My Transracial Adoption Journey – Part 1 | Mixed Space

I must admit that when my wife first suggested we adopt I wasn’t sure if I was up for it.  We already had our daughter but we wanted another and circumstances were such that this was probably the only way.  The question I kept asking myself was “Could I love a child that wasn’t my own?”

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My Transracial Adoption Journey – Part 2 | Mixed Space

We didn’t set out to transracially adopt.  In fact, quite the opposite.  When you apply for adoption they give you a form with boxes to check to indicate what you’re looking for.  They give options such as age, gender, and even what disabilities or medical history you are willing to accept (such as depression or deafness).  Of course, they also include race.  This is no guarantee that this is the kid they will offer.  Their goal is to find a child as close to what you want as they can.  They’re not interested in just dumping children on people.  But you also have to understand that the more restrictive your options the longer a placement will take.

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My Transracial Adoption Journey – Part 3 | Mixed Space

Suddenly we were parents of a baby again!  And anyone who has had a baby knows that “sleeping like a baby” is anything but!  Unless of course they meant “wakes up every two hours wanting to be fed.”  Still, he was our little guy from three weeks old.  Honestly, it felt more like we were over-glorified babysitters for the state at first.  But in time he found a place in our hearts and that place grew and grew until we couldn’t imagine him not being in our lives.

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Chile Tales: The green addiction | Mixed Space

In Texas, when my parents were still married, we ate fried chicken, mashed potatoes laden with cream gravy, green beans flavored with bits of bacon and buttery light biscuits.  Every item on the menu had its own serving dish, and cloth napkins were always used.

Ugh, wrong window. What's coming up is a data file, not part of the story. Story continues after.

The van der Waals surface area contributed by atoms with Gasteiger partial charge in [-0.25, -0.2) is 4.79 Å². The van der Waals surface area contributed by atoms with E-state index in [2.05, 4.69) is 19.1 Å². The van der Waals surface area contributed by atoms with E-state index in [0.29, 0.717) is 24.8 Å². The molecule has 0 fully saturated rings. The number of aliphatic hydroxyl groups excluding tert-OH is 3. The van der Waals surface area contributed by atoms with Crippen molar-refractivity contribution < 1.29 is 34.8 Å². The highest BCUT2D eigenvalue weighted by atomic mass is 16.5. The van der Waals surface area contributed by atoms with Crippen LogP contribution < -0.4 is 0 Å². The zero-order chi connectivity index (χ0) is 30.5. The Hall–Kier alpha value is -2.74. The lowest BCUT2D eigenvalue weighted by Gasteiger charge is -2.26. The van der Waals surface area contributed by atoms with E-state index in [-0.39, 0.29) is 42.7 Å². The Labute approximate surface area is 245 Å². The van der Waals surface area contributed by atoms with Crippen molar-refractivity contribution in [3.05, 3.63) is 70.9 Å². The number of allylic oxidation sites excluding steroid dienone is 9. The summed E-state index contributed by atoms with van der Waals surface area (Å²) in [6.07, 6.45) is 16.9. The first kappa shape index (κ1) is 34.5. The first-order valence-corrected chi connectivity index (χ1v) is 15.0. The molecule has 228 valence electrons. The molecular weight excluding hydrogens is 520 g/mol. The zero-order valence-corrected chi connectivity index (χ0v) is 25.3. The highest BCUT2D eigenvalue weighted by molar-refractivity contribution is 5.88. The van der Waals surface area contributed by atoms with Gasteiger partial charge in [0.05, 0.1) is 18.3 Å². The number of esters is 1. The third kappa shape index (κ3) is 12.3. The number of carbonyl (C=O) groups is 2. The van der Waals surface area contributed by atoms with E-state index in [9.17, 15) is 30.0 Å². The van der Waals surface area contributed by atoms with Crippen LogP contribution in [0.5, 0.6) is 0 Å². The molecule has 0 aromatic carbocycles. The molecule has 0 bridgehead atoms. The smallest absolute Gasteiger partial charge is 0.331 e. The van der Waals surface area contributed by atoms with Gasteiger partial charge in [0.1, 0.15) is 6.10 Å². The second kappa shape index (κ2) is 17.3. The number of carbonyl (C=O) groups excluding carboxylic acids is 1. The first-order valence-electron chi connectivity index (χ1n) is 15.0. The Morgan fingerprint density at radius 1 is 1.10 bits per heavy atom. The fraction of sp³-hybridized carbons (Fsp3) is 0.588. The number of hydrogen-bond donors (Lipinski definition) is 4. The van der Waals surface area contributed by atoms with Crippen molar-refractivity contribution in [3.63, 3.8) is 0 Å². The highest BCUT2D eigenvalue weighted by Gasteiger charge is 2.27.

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My Transracial Adoption Journey – Part 5 | Mixed Space

These last few years have been about building closeness in our family like any other. To catch you up, we have a daughter and adopted a then baby boy. Now he is 4 years old. We signed him up for itty bitty soccer, he performed in his pre-school Christmas singing program, and then there have been frequent but brief stints in the timeout chair. He and his big sister get along great for about 20 minutes at a time. Truly, most days I don’t feel our family is particularly different than most.

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Mixed Space-Memoirs of an Uncharacteristic Biracial Child: The world is not so black and white

Many people feel the need to write about the “black experience” in America and how challenging that can be. The “white experience” is already touched upon in history textbooks and most all of pop culture. But an uncommon topic to hear about is the “biracial experience”.  I

Source: www.mixedspace.org